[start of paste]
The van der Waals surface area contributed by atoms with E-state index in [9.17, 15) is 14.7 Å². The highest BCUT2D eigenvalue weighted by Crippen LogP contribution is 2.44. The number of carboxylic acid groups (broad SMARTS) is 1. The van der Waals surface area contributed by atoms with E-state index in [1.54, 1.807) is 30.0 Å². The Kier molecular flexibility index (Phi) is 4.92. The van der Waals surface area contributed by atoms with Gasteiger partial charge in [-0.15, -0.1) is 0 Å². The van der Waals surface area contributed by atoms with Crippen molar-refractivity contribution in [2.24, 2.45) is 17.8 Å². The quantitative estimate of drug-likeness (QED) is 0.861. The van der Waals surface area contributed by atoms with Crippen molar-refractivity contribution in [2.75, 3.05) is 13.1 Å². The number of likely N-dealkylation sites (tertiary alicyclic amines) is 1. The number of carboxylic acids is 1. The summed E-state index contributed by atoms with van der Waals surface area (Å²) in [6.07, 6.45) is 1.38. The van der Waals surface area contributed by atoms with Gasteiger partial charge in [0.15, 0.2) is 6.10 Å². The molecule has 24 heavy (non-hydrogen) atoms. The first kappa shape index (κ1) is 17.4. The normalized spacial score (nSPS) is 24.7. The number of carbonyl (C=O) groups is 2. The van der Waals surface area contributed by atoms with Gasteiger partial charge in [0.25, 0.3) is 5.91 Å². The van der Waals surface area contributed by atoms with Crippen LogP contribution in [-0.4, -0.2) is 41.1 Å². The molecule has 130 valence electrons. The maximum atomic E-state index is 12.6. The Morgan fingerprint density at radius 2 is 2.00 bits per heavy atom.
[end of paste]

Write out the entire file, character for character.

The van der Waals surface area contributed by atoms with E-state index in [9.17, 15) is 14.7 Å². The highest BCUT2D eigenvalue weighted by Crippen LogP contribution is 2.44. The number of carboxylic acid groups (broad SMARTS) is 1. The van der Waals surface area contributed by atoms with E-state index in [1.54, 1.807) is 30.0 Å². The Kier molecular flexibility index (Phi) is 4.92. The van der Waals surface area contributed by atoms with Gasteiger partial charge in [-0.15, -0.1) is 0 Å². The van der Waals surface area contributed by atoms with Crippen molar-refractivity contribution in [2.24, 2.45) is 17.8 Å². The quantitative estimate of drug-likeness (QED) is 0.861. The van der Waals surface area contributed by atoms with Crippen molar-refractivity contribution in [2.75, 3.05) is 13.1 Å². The number of likely N-dealkylation sites (tertiary alicyclic amines) is 1. The number of carboxylic acids is 1. The summed E-state index contributed by atoms with van der Waals surface area (Å²) in [6.07, 6.45) is 1.38. The van der Waals surface area contributed by atoms with Gasteiger partial charge in [0.15, 0.2) is 6.10 Å². The molecule has 24 heavy (non-hydrogen) atoms. The first kappa shape index (κ1) is 17.4. The normalized spacial score (nSPS) is 24.7. The number of carbonyl (C=O) groups is 2. The van der Waals surface area contributed by atoms with Gasteiger partial charge in [0.25, 0.3) is 5.91 Å². The van der Waals surface area contributed by atoms with Crippen LogP contribution in [-0.4, -0.2) is 41.1 Å². The molecule has 130 valence electrons. The maximum atomic E-state index is 12.6. The Morgan fingerprint density at radius 2 is 2.00 bits per heavy atom.